Introduction: Impaired metacognition and impulsivity are critical factors in pathological gambling behavior subsistence. This study aims at jointly exploring metacognitive skills and impulsivity levels in subgroups of Parkinson's Disease (PD) patients with different gambling status. Method: 48 PD participants were divided into three subgroups: PD Gamblers (PDG), PD patients with a previous history of gambling and PD controls. Impulsivity was assessed by the Barratt Impulsiveness Scale. After performing the Iowa Gambling Task (IGT), patients filled in a self-report measure to assess their metacognitive strategies. Results: Findings highlighted that PDG showed higher levels of impulsivity than PD controls as reflected by clinical scales and behavioral measure. Also, PDG displayed a worse performance at IGT although they stated to use an efficacious strategy, suggesting then an erroneous metacognitive representation. Conclusions: Overall findings proposed that high levels of impulsivity combined with an explicit metacognitive bias on self-efficacy could intervene in the persistence of pathological gambling behavior in PD patients.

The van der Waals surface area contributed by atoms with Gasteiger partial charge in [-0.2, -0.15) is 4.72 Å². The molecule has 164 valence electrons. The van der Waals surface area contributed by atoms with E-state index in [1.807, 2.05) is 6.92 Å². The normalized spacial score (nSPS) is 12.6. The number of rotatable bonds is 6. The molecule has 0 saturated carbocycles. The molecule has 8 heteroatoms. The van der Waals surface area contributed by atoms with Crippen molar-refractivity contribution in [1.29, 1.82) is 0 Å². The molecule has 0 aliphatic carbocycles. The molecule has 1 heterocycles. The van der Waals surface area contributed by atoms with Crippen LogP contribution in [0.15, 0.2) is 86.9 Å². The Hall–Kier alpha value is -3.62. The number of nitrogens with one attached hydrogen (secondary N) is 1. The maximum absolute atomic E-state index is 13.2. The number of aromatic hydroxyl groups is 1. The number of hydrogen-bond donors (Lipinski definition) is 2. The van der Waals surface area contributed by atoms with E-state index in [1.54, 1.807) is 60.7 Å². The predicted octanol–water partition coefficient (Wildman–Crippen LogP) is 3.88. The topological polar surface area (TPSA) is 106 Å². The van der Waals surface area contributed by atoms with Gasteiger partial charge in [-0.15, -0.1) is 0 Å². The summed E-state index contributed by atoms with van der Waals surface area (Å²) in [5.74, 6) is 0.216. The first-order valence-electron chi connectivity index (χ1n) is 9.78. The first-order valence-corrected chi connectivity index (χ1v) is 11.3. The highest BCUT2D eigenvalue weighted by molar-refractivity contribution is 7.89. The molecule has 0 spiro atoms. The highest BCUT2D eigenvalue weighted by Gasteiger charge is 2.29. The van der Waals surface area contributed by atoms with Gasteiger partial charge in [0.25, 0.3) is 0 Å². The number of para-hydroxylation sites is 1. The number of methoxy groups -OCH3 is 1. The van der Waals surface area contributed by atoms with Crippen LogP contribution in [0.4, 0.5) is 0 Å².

|Numero di pagine||8|
|Rivista||NEUROLOGY, PSYCHIATRY AND BRAIN RESEARCH|
|Stato di pubblicazione||Pubblicato - 2020|
- Parkinson's disease
- Pathological gambling behavior